April In the beginning of April, the Albanian army mobilizes.
1940 The constitution of Albania is voided. A local Fascist party is established. The Albanian army is merged in the Italian army. The National Assembly and the government are subject to the Italian viceroy and his officials. Italy wins the support of a part of Albanians by defending Albania's claims to Kosovo and Çamëria.
October Josip Broz Tito, Yugoslav communist leader, directs organizing of Albanian communists.
September 16, 1942
Noncommunist nationalist groups form to resist the Italian occupation.
German forces invade and occupy Albania.
The Communist partisans, supplied with British weapons, gain control of the southern Albania.
The Communist forces enter central and northern Albania.
The Communists establish a provisional government with Hoxha as prime minister.
The Communist provisional government adopts laws allowing state regulation of commercial enterprises, foreign and domestic trade.
Communist provisional government agrees to restore Kosovo to Yugoslavia as an autonomous region; tribunals begin to condemn thousands of "war criminals" and "enemies of the people" to death or to prison. Communist regime begins to nationalize industry, transportation, forests, pastures.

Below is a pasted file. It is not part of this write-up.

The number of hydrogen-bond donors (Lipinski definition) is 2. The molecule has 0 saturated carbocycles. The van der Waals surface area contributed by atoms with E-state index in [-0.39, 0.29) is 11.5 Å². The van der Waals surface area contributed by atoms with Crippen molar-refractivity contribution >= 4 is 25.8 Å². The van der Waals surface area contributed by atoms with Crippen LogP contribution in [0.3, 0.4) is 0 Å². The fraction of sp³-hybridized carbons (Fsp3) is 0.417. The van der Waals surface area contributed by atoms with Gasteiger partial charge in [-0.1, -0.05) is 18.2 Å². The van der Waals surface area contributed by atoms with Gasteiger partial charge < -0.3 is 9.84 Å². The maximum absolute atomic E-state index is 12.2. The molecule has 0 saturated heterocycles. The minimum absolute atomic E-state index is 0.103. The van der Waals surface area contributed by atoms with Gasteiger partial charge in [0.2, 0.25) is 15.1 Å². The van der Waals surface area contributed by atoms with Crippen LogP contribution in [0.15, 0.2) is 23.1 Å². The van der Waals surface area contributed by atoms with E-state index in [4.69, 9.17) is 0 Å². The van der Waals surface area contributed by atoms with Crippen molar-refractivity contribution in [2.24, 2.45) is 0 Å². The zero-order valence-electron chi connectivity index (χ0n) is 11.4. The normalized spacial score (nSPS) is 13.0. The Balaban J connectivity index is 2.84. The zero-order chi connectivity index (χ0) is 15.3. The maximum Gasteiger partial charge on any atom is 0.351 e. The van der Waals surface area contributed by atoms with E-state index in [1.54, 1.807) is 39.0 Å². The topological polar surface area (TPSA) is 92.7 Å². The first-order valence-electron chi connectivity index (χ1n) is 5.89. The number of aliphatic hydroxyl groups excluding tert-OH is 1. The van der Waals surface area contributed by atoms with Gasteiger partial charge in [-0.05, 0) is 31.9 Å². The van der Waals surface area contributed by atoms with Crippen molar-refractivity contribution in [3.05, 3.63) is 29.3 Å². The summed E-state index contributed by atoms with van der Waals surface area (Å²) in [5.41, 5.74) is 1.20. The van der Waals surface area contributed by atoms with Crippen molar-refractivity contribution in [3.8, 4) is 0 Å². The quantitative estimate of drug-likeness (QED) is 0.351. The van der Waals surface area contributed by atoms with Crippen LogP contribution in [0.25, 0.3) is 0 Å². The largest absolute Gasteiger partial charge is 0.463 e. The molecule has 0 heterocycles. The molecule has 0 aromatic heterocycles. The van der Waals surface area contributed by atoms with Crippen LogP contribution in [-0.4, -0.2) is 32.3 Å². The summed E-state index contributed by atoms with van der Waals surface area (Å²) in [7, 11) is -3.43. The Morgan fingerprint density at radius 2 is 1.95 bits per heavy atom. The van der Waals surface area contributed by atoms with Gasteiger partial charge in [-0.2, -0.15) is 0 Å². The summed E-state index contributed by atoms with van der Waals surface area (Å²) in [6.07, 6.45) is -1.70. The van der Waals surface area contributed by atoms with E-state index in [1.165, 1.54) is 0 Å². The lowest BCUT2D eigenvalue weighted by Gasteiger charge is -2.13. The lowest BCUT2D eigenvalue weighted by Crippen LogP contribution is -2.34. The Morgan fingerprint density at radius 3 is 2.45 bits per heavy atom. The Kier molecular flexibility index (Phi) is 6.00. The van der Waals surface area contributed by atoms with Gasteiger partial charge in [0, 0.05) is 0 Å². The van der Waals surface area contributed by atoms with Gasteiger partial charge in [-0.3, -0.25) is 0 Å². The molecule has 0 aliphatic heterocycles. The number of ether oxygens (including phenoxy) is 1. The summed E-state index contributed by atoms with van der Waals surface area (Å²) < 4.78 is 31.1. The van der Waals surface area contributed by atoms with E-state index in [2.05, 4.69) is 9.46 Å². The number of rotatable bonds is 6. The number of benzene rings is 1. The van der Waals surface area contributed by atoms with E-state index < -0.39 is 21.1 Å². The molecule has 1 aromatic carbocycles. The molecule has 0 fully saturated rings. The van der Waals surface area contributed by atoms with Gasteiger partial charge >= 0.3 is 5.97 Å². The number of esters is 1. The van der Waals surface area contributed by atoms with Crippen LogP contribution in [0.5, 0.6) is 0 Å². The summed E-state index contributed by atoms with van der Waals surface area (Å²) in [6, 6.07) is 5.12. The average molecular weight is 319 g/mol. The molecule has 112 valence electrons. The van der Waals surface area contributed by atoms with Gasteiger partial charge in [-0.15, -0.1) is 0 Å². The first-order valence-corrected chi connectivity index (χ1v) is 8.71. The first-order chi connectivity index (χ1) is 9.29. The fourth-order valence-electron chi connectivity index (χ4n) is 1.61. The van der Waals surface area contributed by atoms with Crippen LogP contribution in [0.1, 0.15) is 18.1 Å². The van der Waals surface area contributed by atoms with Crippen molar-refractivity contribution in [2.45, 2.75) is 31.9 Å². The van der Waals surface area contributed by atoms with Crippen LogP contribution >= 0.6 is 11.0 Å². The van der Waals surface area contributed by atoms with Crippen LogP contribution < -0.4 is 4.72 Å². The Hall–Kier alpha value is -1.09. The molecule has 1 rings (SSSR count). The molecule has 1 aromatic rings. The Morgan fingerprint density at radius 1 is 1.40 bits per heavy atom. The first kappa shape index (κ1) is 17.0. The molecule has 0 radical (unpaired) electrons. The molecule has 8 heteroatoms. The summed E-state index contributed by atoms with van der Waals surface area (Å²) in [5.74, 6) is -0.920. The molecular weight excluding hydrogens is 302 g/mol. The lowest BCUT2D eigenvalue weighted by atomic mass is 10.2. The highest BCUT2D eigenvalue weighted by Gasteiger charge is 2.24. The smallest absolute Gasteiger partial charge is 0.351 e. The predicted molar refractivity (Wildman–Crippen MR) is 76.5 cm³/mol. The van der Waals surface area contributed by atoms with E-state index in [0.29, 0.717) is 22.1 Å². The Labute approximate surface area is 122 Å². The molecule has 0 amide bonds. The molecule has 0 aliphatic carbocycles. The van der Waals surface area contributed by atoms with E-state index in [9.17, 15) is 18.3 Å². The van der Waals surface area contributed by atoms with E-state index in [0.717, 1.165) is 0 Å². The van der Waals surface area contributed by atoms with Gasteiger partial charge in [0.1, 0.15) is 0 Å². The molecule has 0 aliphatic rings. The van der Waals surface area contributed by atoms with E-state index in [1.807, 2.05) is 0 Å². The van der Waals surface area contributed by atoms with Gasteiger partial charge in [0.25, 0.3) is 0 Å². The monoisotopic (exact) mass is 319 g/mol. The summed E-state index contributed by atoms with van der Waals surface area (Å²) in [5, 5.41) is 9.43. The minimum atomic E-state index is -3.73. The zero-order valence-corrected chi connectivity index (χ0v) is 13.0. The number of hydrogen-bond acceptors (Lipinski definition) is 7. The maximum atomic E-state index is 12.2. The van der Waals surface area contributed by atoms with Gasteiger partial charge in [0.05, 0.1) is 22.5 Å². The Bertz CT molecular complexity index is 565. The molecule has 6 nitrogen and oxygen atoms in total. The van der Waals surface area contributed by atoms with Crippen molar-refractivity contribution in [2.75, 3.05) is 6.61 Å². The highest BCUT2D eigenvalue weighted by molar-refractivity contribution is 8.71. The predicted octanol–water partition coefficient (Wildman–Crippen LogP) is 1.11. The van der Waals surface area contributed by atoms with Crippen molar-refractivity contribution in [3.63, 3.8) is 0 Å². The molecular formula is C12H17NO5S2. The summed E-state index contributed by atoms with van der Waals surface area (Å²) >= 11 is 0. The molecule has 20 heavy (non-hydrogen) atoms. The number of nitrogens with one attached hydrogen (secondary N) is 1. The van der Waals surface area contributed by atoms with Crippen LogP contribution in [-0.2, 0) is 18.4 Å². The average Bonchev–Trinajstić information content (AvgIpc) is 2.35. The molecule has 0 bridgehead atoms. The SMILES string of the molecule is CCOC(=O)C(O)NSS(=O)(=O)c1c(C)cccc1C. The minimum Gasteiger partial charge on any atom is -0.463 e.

Yugoslavia recognizes communist government in Albania.
Sweeping agricultural reforms begin; about half of arable land eventually redistributed to peasants from large landowners; most church properties nationalized. United Nations Relief and Rehabilitation Administration begins sending supplies to Albania.
Soviet Union recognizes provisional government; Britain and United States make full diplomatic recognition conditional.
In elections for the People's Assembly only candidates from the Democratic Front are on ballot.
Spring People's Assembly adopts new constitution, Hoxha becomes prime minister, foreign minister, defense minister, and commander-in-chief; Soviet-style central planning begins.
Treaty of friendship and cooperation signed with Yugoslavia; Yugoslav advisers and grain begin pouring into Albania.
26 October: Two British ships destroyed by mines off Albania's coast in the Straits of Corfu.
Albania breaks diplomatic relations with the United States after latter withdraws its informal mission.